Myrrnah was woken abruptly the next morning by the telephone.
‘Well, you know we never liked him.’ Her mother didn’t try to hide her relief, hearing that David had left. ‘But we have a suggestion for you. Your father and I are taking off for six months or so. Why not come back to Brighton and run Langton’s while we’re away?’ Myrrnah – who knew the business as well as they did – would be their new manager.
Not that I ever go back, Myrrnah reasoned privately then suddenly she remembered the child with the bowl. What if this wasn’t going back at all but moving on? She remembered Sally’s words too: ‘You should open a restaurant. Something different, with a twist,’ and pictured the Brighton hotel’s rather dated dining room transformed. There was, she mused, so much she could change.
Six months became five years and the Langtons, happy to leave things in their daughter’s hands, retired. The drab old dining room had soon become The Extra Guest, a stylish eating place known for its imaginative cuisine, and the little hotel quickly doubled its bookings. Each summer Lupin came to stay and would often recall, a little wistfully, The White Hart, and how much she had missed its strange but alluring human presence. And often, Myrrnah would have a dream in which she was searching for something she’d lost. She would embark on long journeys to unfamiliar places, driven on by a sense of loss, until at last her dream led her to The Gallery where the Hart appeared, clear as day, in the window. Thereupon, having gone inside to buy it for her friend, she always awoke with a thrill.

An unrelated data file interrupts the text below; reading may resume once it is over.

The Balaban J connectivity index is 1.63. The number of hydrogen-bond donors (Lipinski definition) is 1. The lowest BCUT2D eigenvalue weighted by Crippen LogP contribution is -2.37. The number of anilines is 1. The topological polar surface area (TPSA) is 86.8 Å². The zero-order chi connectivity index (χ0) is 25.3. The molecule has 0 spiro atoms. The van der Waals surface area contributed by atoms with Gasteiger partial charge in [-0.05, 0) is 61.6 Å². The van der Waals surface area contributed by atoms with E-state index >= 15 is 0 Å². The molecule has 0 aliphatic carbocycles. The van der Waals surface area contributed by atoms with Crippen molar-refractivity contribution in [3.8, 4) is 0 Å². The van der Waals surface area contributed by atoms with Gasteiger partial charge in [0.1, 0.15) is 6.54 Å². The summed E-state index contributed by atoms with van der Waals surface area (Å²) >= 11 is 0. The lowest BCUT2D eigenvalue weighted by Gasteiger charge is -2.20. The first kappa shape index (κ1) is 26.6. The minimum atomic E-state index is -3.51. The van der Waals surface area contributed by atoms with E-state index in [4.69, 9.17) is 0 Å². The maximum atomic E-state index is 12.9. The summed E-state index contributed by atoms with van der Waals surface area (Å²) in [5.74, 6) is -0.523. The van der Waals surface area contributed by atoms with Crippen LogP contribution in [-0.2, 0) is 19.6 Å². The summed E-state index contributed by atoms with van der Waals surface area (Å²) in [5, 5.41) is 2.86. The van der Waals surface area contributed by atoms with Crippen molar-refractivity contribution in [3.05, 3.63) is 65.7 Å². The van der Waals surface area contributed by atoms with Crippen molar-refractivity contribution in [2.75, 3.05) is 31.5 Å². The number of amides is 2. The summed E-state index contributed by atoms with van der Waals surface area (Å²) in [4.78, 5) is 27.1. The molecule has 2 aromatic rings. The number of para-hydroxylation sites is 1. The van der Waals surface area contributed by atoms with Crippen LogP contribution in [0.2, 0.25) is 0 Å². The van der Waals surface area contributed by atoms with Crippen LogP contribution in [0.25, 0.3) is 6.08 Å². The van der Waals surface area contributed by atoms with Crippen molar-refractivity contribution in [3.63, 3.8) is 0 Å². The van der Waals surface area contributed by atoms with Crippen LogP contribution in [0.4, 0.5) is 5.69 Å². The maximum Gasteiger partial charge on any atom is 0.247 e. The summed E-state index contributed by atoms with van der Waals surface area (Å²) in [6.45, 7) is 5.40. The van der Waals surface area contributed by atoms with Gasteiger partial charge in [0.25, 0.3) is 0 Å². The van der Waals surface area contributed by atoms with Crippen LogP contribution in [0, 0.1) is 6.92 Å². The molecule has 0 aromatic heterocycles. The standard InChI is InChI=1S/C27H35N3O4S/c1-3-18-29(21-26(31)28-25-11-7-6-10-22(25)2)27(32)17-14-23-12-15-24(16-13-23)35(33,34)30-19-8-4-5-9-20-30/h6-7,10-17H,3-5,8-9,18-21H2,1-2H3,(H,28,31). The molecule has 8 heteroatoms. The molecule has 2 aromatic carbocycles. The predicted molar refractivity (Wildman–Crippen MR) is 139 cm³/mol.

And now ten years on, she was back in Hartridge once more. Puzzled by the portrait of the woman in pink, she strolled back into town, bought a coffee and panini in the Ambergate Arms and unfolded her newspaper and spread it across the table:
Myrrnah Langton is here to promote her latest cookbook ‘The Extra Guest.’ It highlights a new trend in ‘ethical dining,’ initiated at her Brighton hotel. Ms. Langton encourages her diners to pay for an extra place setting (or ‘extra guest’) and proceeds go to combat poverty in the undeveloped world. £0.5 million has been raised so far and schools built in several African villages. The scheme has now been taken up by restaurants and bars throughout the U.K.